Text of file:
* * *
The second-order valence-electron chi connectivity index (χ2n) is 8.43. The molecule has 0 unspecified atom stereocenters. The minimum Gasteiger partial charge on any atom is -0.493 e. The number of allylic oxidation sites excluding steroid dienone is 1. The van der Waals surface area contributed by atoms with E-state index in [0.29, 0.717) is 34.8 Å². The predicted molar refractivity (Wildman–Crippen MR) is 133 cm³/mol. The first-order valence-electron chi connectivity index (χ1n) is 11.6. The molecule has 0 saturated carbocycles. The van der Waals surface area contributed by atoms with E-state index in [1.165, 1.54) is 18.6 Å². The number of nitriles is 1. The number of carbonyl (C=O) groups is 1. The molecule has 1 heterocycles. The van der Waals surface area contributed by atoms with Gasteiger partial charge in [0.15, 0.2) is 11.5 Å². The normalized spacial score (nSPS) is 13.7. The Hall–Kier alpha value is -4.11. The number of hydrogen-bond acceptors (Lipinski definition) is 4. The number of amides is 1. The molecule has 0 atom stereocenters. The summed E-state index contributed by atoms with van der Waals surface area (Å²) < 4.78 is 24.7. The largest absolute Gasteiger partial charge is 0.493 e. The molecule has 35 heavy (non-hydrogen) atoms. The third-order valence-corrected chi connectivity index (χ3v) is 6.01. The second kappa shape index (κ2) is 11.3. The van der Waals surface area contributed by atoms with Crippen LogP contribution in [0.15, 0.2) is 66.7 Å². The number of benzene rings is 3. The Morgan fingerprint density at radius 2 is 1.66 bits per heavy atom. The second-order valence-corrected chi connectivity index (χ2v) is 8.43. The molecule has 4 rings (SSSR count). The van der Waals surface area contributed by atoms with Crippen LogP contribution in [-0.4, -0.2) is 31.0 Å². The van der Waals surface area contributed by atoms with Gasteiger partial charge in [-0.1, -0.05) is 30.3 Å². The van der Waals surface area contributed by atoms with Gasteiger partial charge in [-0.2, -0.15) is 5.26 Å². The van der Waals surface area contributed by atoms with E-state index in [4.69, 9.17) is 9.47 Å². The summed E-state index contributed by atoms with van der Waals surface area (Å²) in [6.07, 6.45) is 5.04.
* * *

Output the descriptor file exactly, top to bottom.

The second-order valence-electron chi connectivity index (χ2n) is 8.43. The molecule has 0 unspecified atom stereocenters. The minimum Gasteiger partial charge on any atom is -0.493 e. The number of allylic oxidation sites excluding steroid dienone is 1. The van der Waals surface area contributed by atoms with E-state index in [0.29, 0.717) is 34.8 Å². The predicted molar refractivity (Wildman–Crippen MR) is 133 cm³/mol. The first-order valence-electron chi connectivity index (χ1n) is 11.6. The molecule has 0 saturated carbocycles. The van der Waals surface area contributed by atoms with E-state index in [1.165, 1.54) is 18.6 Å². The number of nitriles is 1. The number of carbonyl (C=O) groups is 1. The molecule has 1 heterocycles. The van der Waals surface area contributed by atoms with Gasteiger partial charge in [0.15, 0.2) is 11.5 Å². The normalized spacial score (nSPS) is 13.7. The Hall–Kier alpha value is -4.11. The number of hydrogen-bond acceptors (Lipinski definition) is 4. The number of amides is 1. The molecule has 0 atom stereocenters. The summed E-state index contributed by atoms with van der Waals surface area (Å²) < 4.78 is 24.7. The largest absolute Gasteiger partial charge is 0.493 e. The molecule has 35 heavy (non-hydrogen) atoms. The third-order valence-corrected chi connectivity index (χ3v) is 6.01. The second kappa shape index (κ2) is 11.3. The van der Waals surface area contributed by atoms with Crippen LogP contribution in [0.15, 0.2) is 66.7 Å². The number of benzene rings is 3. The Morgan fingerprint density at radius 2 is 1.66 bits per heavy atom. The second-order valence-corrected chi connectivity index (χ2v) is 8.43. The molecule has 4 rings (SSSR count). The van der Waals surface area contributed by atoms with Crippen LogP contribution in [-0.4, -0.2) is 31.0 Å². The van der Waals surface area contributed by atoms with Gasteiger partial charge in [-0.1, -0.05) is 30.3 Å². The van der Waals surface area contributed by atoms with Gasteiger partial charge in [-0.2, -0.15) is 5.26 Å². The van der Waals surface area contributed by atoms with E-state index in [4.69, 9.17) is 9.47 Å². The summed E-state index contributed by atoms with van der Waals surface area (Å²) in [6.07, 6.45) is 5.04.